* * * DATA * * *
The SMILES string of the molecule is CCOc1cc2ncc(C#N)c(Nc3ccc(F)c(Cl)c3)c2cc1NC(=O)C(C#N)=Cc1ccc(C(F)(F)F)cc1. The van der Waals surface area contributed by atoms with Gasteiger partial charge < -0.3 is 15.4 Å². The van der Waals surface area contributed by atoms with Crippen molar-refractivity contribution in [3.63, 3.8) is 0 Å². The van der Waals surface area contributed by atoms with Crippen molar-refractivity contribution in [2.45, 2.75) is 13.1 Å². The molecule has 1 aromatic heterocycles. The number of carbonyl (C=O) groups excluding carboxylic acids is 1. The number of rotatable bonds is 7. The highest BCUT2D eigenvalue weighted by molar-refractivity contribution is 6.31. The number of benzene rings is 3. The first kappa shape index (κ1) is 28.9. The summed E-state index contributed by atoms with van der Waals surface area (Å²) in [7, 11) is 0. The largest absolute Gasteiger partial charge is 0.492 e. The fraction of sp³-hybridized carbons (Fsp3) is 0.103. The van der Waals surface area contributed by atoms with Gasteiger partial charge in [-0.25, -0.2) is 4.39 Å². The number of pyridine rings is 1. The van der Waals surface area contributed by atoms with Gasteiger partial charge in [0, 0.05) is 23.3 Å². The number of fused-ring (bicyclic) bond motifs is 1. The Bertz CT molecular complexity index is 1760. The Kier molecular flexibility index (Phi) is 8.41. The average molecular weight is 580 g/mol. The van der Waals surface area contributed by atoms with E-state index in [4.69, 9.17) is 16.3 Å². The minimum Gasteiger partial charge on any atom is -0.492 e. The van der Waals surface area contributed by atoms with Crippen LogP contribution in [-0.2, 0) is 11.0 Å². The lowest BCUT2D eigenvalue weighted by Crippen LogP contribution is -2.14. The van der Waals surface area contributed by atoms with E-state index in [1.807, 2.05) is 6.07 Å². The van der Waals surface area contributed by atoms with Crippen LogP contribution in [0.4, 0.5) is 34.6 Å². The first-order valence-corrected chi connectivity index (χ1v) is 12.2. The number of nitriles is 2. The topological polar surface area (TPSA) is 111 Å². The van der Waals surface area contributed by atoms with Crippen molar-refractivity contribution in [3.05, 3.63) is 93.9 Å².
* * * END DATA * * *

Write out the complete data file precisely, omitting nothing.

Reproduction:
The SMILES string of the molecule is CCOc1cc2ncc(C#N)c(Nc3ccc(F)c(Cl)c3)c2cc1NC(=O)C(C#N)=Cc1ccc(C(F)(F)F)cc1. The van der Waals surface area contributed by atoms with Gasteiger partial charge < -0.3 is 15.4 Å². The van der Waals surface area contributed by atoms with Crippen molar-refractivity contribution in [3.63, 3.8) is 0 Å². The van der Waals surface area contributed by atoms with Crippen molar-refractivity contribution in [2.45, 2.75) is 13.1 Å². The molecule has 1 aromatic heterocycles. The number of carbonyl (C=O) groups excluding carboxylic acids is 1. The number of rotatable bonds is 7. The highest BCUT2D eigenvalue weighted by molar-refractivity contribution is 6.31. The number of benzene rings is 3. The first kappa shape index (κ1) is 28.9. The summed E-state index contributed by atoms with van der Waals surface area (Å²) in [7, 11) is 0. The largest absolute Gasteiger partial charge is 0.492 e. The fraction of sp³-hybridized carbons (Fsp3) is 0.103. The van der Waals surface area contributed by atoms with Gasteiger partial charge in [-0.25, -0.2) is 4.39 Å². The number of pyridine rings is 1. The van der Waals surface area contributed by atoms with Gasteiger partial charge in [0, 0.05) is 23.3 Å². The number of fused-ring (bicyclic) bond motifs is 1. The Bertz CT molecular complexity index is 1760. The Kier molecular flexibility index (Phi) is 8.41. The average molecular weight is 580 g/mol. The van der Waals surface area contributed by atoms with E-state index in [4.69, 9.17) is 16.3 Å². The minimum Gasteiger partial charge on any atom is -0.492 e. The van der Waals surface area contributed by atoms with Crippen LogP contribution in [-0.2, 0) is 11.0 Å². The lowest BCUT2D eigenvalue weighted by Crippen LogP contribution is -2.14. The van der Waals surface area contributed by atoms with E-state index in [1.807, 2.05) is 6.07 Å². The van der Waals surface area contributed by atoms with Crippen LogP contribution in [0.4, 0.5) is 34.6 Å². The first-order valence-corrected chi connectivity index (χ1v) is 12.2. The number of nitriles is 2. The topological polar surface area (TPSA) is 111 Å². The van der Waals surface area contributed by atoms with Crippen molar-refractivity contribution in [3.05, 3.63) is 93.9 Å².